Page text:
In order to understand how Groovy will handle control structures such as if and while , you need to know how it evaluates expressions, which need to have Boolean results. Many of the control structures we examine in this chapter rely on the result of a Boolean test—an expression that is first evaluated and then considered as being either true or false. The outcome of this affects which path is then followed in the code. In Java, the consideration involved is usually trivial, because Java requires the expression to be one resulting in the primitive boolean type to start with. Groovy is more relaxed about this, allowing simpler code at the slight expense of language simplicity. We’ll examine Groovy’s rules for Boolean tests and give some advice to avoid falling into an age-old trap.
Evaluating Boolean tests:
The expression of a Boolean test can be of any (non-void) type. It can apply to any object. Groovy decides whether to consider the expression as being true or false by applying the rules shown in table 6.1, based on the result’s runtime type. The rules are applied in the order given, and once a rule matches, it completely determines the result.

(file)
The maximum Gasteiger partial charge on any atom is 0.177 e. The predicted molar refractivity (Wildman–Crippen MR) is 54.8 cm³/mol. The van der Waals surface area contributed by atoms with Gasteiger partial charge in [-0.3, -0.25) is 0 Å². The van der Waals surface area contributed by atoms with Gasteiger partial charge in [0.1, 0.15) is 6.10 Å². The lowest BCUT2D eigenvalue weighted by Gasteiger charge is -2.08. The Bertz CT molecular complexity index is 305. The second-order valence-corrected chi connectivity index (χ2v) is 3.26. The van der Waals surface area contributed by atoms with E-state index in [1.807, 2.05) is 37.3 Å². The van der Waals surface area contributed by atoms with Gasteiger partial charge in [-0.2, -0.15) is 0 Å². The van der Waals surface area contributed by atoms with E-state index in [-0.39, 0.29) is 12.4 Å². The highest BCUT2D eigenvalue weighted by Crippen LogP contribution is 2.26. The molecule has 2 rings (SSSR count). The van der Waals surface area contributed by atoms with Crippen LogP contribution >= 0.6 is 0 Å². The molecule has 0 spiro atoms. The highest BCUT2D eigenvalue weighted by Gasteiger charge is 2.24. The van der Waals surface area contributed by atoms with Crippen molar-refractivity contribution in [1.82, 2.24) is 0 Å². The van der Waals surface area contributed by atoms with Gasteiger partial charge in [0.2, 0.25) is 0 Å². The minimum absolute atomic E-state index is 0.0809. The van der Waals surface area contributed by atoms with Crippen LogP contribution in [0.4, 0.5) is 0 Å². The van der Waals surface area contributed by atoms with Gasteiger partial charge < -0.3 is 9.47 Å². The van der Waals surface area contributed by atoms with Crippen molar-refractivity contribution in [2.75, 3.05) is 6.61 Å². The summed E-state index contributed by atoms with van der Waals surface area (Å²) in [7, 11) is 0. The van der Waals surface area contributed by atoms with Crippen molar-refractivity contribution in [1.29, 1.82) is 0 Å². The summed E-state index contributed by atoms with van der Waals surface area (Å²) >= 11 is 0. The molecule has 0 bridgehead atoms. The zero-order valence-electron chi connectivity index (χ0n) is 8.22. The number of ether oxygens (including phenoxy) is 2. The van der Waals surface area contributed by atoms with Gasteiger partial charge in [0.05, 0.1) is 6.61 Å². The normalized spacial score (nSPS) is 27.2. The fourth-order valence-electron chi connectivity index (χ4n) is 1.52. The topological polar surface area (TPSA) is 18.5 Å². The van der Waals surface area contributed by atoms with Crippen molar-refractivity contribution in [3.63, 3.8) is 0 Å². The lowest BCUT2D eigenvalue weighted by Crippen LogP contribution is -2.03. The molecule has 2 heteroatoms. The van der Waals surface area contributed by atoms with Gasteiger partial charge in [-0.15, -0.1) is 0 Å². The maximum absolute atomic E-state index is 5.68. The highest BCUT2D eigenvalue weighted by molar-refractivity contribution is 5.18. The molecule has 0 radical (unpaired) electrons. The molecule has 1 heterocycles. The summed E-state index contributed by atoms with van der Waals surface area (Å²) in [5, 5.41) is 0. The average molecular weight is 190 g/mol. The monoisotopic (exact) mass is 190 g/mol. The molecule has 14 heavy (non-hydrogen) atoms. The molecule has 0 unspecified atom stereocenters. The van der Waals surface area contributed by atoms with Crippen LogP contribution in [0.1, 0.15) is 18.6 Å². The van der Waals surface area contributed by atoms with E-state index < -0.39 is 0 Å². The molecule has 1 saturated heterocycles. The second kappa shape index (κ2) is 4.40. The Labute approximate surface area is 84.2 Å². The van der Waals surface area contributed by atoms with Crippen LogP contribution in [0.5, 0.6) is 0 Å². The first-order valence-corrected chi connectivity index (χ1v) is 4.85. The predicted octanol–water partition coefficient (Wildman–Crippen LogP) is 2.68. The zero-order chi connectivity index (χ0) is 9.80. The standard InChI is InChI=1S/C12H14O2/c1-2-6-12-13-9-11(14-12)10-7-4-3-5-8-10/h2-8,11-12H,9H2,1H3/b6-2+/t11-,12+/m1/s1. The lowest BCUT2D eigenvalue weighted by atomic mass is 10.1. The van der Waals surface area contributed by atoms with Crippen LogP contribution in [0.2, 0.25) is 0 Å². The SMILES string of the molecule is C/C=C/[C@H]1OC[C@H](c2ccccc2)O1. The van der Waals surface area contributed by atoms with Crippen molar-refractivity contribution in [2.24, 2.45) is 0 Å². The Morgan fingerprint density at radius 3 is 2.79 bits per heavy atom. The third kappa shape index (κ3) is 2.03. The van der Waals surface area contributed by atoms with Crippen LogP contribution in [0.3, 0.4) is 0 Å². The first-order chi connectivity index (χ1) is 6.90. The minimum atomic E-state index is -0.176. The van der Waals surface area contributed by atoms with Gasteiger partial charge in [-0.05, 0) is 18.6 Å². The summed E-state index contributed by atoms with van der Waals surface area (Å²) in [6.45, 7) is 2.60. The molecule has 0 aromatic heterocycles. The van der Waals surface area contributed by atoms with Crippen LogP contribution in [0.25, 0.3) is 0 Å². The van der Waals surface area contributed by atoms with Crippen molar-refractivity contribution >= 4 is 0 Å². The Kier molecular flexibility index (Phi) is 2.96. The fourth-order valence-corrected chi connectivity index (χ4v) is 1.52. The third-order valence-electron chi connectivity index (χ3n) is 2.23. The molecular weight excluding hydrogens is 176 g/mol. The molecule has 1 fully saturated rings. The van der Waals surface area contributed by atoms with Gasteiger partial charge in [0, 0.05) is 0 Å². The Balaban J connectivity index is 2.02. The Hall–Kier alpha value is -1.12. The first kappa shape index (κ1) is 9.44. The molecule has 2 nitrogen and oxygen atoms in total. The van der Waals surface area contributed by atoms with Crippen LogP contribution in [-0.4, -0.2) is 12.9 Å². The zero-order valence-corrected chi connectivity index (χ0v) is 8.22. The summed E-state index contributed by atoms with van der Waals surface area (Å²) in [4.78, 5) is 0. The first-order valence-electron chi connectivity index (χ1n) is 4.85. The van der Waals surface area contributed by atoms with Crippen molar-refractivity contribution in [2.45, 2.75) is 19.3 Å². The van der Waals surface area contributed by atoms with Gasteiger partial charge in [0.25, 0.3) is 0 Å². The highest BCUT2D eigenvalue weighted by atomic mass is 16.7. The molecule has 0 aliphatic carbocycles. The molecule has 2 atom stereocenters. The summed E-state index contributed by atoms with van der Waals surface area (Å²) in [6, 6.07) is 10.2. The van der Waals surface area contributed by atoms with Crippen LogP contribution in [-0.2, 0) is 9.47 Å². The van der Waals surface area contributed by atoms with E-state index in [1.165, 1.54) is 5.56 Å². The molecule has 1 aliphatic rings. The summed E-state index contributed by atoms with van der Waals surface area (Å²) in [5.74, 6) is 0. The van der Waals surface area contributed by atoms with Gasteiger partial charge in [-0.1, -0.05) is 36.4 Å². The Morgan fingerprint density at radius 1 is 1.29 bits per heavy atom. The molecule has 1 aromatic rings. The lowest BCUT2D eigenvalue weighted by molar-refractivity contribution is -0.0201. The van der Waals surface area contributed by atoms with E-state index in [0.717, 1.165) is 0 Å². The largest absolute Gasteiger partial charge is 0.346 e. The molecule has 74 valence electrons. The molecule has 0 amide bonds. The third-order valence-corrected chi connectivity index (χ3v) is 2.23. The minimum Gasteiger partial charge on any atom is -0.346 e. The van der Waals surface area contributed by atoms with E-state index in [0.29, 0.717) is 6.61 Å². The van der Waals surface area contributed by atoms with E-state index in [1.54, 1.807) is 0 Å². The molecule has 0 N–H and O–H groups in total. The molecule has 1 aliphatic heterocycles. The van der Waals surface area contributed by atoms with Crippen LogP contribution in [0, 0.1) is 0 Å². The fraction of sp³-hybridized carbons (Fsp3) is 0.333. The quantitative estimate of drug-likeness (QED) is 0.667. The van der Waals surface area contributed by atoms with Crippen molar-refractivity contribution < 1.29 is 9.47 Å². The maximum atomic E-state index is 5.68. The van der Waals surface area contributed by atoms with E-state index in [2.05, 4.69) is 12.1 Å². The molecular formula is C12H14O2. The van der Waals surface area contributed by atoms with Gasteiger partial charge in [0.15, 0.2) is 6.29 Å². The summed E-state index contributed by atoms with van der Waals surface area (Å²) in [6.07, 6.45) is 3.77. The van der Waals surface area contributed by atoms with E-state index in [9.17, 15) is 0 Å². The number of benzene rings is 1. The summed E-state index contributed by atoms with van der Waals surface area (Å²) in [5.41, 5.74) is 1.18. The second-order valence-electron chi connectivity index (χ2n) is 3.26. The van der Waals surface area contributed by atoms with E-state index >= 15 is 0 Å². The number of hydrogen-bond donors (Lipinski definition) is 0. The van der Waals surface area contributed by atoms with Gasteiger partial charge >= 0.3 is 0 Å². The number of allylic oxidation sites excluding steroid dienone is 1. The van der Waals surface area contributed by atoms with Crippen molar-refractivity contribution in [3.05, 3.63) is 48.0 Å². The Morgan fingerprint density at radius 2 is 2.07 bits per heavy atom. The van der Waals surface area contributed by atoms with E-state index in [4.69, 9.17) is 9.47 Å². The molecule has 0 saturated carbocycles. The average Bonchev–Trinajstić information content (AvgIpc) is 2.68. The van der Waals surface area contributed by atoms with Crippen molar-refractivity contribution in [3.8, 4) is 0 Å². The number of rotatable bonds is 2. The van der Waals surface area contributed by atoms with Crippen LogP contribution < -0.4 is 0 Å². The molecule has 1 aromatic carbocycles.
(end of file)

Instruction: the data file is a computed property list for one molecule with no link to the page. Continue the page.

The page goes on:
Listing 6.1 shows these rules in action, using the Boolean negation operator ! to assert that expressions which ought to evaluate to false really do so.
- Listing 6.1 Example Boolean test evaluations
Assignments within Boolean tests:
Before we get into the meat of the chapter, we have a warning to point out. Just like Java, Groovy allows the expression used for a Boolean test to be an assignment—and the value of an assignment expression is the value assigned. Unlike Java, the type of a Boolean test is not restricted to boolean, which means that a problem you might have thought was ancient history reappears, albeit in an alleviated manner. Namely, an equality operator == incorrectly entered as an assignment operator = is valid code with a drastically different effect than the intended one. Groovy shields you from falling into this trap for the most common appearance of this error: when it’s used as a top-level expression in an if statement. However, it can still arise in less usual cases.
Listing 6.2 leads you through some typical variations of this topic.
- Listing 6.2 What happens when == is mistyped as =